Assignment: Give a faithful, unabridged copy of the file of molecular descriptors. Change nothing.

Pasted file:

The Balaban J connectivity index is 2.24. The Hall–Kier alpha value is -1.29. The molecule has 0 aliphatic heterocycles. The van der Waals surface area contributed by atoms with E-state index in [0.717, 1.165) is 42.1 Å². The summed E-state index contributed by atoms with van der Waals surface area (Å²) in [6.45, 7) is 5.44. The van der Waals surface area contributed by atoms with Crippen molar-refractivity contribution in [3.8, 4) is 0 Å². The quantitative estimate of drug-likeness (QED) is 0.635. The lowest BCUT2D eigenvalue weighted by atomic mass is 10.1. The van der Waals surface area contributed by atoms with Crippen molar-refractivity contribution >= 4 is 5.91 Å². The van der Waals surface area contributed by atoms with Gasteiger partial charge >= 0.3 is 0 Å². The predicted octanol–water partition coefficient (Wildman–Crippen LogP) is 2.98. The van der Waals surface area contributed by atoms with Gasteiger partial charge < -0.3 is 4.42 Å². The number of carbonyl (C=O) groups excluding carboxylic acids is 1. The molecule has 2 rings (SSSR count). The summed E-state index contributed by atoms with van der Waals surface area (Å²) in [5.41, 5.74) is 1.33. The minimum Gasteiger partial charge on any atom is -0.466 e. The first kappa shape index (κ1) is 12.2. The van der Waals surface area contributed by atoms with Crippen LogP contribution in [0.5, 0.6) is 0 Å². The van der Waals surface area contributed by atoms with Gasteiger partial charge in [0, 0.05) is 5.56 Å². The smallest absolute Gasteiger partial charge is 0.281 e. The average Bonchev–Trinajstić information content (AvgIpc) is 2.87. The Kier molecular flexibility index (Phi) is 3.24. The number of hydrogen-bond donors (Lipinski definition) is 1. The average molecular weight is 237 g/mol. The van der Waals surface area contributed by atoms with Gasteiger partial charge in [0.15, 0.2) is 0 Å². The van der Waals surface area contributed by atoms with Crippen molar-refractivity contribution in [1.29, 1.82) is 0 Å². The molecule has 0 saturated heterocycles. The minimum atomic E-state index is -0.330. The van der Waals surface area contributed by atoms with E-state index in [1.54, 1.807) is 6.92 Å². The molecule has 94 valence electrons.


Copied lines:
The Balaban J connectivity index is 2.24. The Hall–Kier alpha value is -1.29. The molecule has 0 aliphatic heterocycles. The van der Waals surface area contributed by atoms with E-state index in [0.717, 1.165) is 42.1 Å². The summed E-state index contributed by atoms with van der Waals surface area (Å²) in [6.45, 7) is 5.44. The van der Waals surface area contributed by atoms with Crippen molar-refractivity contribution in [3.8, 4) is 0 Å². The quantitative estimate of drug-likeness (QED) is 0.635. The lowest BCUT2D eigenvalue weighted by atomic mass is 10.1. The van der Waals surface area contributed by atoms with Crippen molar-refractivity contribution >= 4 is 5.91 Å². The van der Waals surface area contributed by atoms with Gasteiger partial charge >= 0.3 is 0 Å². The predicted octanol–water partition coefficient (Wildman–Crippen LogP) is 2.98. The van der Waals surface area contributed by atoms with Gasteiger partial charge < -0.3 is 4.42 Å². The number of carbonyl (C=O) groups excluding carboxylic acids is 1. The molecule has 2 rings (SSSR count). The summed E-state index contributed by atoms with van der Waals surface area (Å²) in [5.41, 5.74) is 1.33. The minimum Gasteiger partial charge on any atom is -0.466 e. The first kappa shape index (κ1) is 12.2. The van der Waals surface area contributed by atoms with Crippen LogP contribution in [0.5, 0.6) is 0 Å². The van der Waals surface area contributed by atoms with Gasteiger partial charge in [0, 0.05) is 5.56 Å². The smallest absolute Gasteiger partial charge is 0.281 e. The average Bonchev–Trinajstić information content (AvgIpc) is 2.87. The Kier molecular flexibility index (Phi) is 3.24. The number of hydrogen-bond donors (Lipinski definition) is 1. The average molecular weight is 237 g/mol. The van der Waals surface area contributed by atoms with Gasteiger partial charge in [0.15, 0.2) is 0 Å². The van der Waals surface area contributed by atoms with Crippen molar-refractivity contribution in [1.29, 1.82) is 0 Å². The molecule has 0 saturated heterocycles. The minimum atomic E-state index is -0.330. The van der Waals surface area contributed by atoms with E-state index in [1.54, 1.807) is 6.92 Å². The molecule has 94 valence electrons.